Sunday, September 17, 2017

Composing Greatness: #19. John Williams - "Indiana Jones and the Temple of Doom" (1984)

Scene from Indiana Jones and the Temple of Doom
Welcome to Composing Greatness: a column dedicated to exploring the work of film composers. This will specifically focus on the films that earned them Oscar nominations while exploring what makes it so special. This will be broken down into a look at the overall style, interesting moments within the composition, and what made the score worth nominating in the first place. This will also include various subcategories where I will rank the themes of each film along with any time that the composer actually wins. This is a column meant to explore a side of film that doesn't get enough credit while hopefully introducing audiences to an enriched view of more prolific composers' work. This will only cover scores/songs that are compiled in an easily accessible format (so no extended scores will be considered). Join me every Sunday as I cover these talents that if you don't know by name, you recognize by sound.

Series Composer: John Williams
Entry: Indiana Jones and the Temple of Doom (1984)
Collaborators (If Available): London Symphony Orchestra
Nomination: Best Music, Original Score
Did He Win: No

Other Nominees:
-A Passage to India (Maurice Jarre) *winner
-The Natural (Randy Newman)
-The River (John Williams)
-Under the Volcano (Alex North)

Additional Information

This is to help provide perspective of where each composer is in their Oscar-nominated life as it related to the current entry.

Oscar Nomination: 20
Oscar Wins: 4

Track List

1. "Finale and End Credits" (LINK)

*NOTE: Once again, the availability of John Williams' score for Indiana Jones has made this difficult to complete in any thorough manner. I apologize and hope that this won't be an issue with the next Indiana Jones score (though it's likely to remain an issue). Still, if you know of a place where I can legally listen to the score for free and make it accessible to readers, please let me know and I will redo this entry in a timely fashion.

Exploring the Music
The area of the column where I will explore the music in as much detail as I see fit for each entry.

Theme Exploration:
"Finale and End Credits"

What is there to really say about the Indiana Jones theme at this point? It's the song that makes you want to get out and explore the world. It's an exciting number that perfectly builds a sense of wonder, creating a vision of what excitement can be. Even if this is the closing credits version of the same theme, it still packs a punch, making you realize the magic of what John Williams has done with Steven Spielberg. It's so perfectly done that it's impossible to raise too many gripes about. It's more evidence that Williams has ascended to the status of iconic composer that escapes merely making one or two great movie scores. He's made dozens, even in reinventing the ones that he was already famous for.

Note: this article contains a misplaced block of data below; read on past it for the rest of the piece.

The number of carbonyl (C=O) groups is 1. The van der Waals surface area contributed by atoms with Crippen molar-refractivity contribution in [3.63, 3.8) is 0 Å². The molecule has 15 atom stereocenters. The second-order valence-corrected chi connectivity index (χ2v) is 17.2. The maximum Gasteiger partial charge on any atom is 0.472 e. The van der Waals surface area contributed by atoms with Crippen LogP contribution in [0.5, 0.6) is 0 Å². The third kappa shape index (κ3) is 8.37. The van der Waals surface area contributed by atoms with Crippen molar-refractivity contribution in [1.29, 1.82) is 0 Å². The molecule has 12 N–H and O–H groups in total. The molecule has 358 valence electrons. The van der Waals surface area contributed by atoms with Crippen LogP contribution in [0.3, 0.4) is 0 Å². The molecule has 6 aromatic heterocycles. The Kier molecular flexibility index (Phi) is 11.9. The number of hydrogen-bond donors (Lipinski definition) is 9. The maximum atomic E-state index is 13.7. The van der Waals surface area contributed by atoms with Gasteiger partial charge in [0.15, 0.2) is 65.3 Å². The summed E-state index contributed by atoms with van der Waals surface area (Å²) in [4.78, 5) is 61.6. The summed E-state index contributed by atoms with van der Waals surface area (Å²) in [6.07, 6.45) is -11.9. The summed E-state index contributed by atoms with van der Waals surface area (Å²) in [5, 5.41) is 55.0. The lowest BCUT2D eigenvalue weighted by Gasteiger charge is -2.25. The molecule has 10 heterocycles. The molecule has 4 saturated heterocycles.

Did This Deserve an Oscar Nomination?:

As I've said twice before for the Star Wars scores, I do think that the issue in this decision comes not from John Williams' work itself, but in the concept of the category. In order to qualify, a film should be an "Original" composition, meaning that it doesn't borrow from preexisting music. This may be an odd gripe, but simply remember that composers continue to be overlooked because of this. Nino Rota's score for The Godfather is a prime example of this, as well as later works such as There Will Be Blood by Jonny Greenwood. While Williams is a composer who pretty much does exceptional work every time out, I don't know that he's hurting for nominations and wins that he needs this. I mean, he's won FOUR Oscars at this point, and this isn't his only nomination for 1984. He's great, but I think that he's not good enough to be above breaking the rules of being an "Original" score.

Up Next: The River (1984) for Best Music, Original Score

Best Theme

A ranking of all themes composed by John Williams.

1. "Flying"- E.T.: The Extra-Terrestrial (1982) 
2. "The Raiders March" - Raiders of the Lost Ark (1981)
3. "Main Theme (Theme From 'Jaws')" - Jaws (1975)
4. "Theme From 'Superman'" - Jaws (1978) 
5. "Prologue/Tradition" - Fiddler on the Roof (1971)
6. "Main Title and Mountain Visions" - Close Encounters of the Third Kind (1977)
7. "Main Title/The Ice Planet/Hoth" - Star Wars: Episode V - The Empire Strikes Back (1980)
8. "Main Title" - The Towering Inferno (1974)
9. "Main Title/Rebel Blockade/Runner Medley" - Star Wars (1977)
10. "Wednesday Special (Main Theme)" - Cinderella Liberty (1973)
11. "Main Title/First Introduction/The Winton Flyer" - The Reivers (1969)
12. "Finale and End Credits"- Indiana Jones and the Temple of Doom (1984)
13. "River Song"- Tom Sawyer (1973)
14. "Where Did My Childhood Go?" - Goodbye, Mr. Chips (1969)
15. "Theme from 'Valley of the Dolls'"/"Theme from 'Valley of the Dolls' - Reprise" - Valley of the Dolls (1967)
16. "Main Title (The Story Continues)" - Star Wars: Episode VI - Return of the Jedi  (1983)
17. "Opening Titles" - The Poseidon Adventure (1972)
18. "In Search of Unicorns" - Images (1972)

Best Song

A ranking of all Oscar-nominated songs composed by John Williams.

1. "Nice to Be Around" - Cinderella Liberty (1973)
2. "If We Were in Love" - Yes, Giorgio (1983)

Best Winner

A ranking of all winners composed by John Williams.

1. E.T.: The Extra-Terrestrial (1982) for Best Music, Original Score
2. Jaws (1975) for Best Music, Original Dramatic Score
3. Fiddler on the Roof (1971) for Best Music, Scoring Adaptation and Original Song Score
4. Star Wars (1977) for Best Music, Original Dramatic Score

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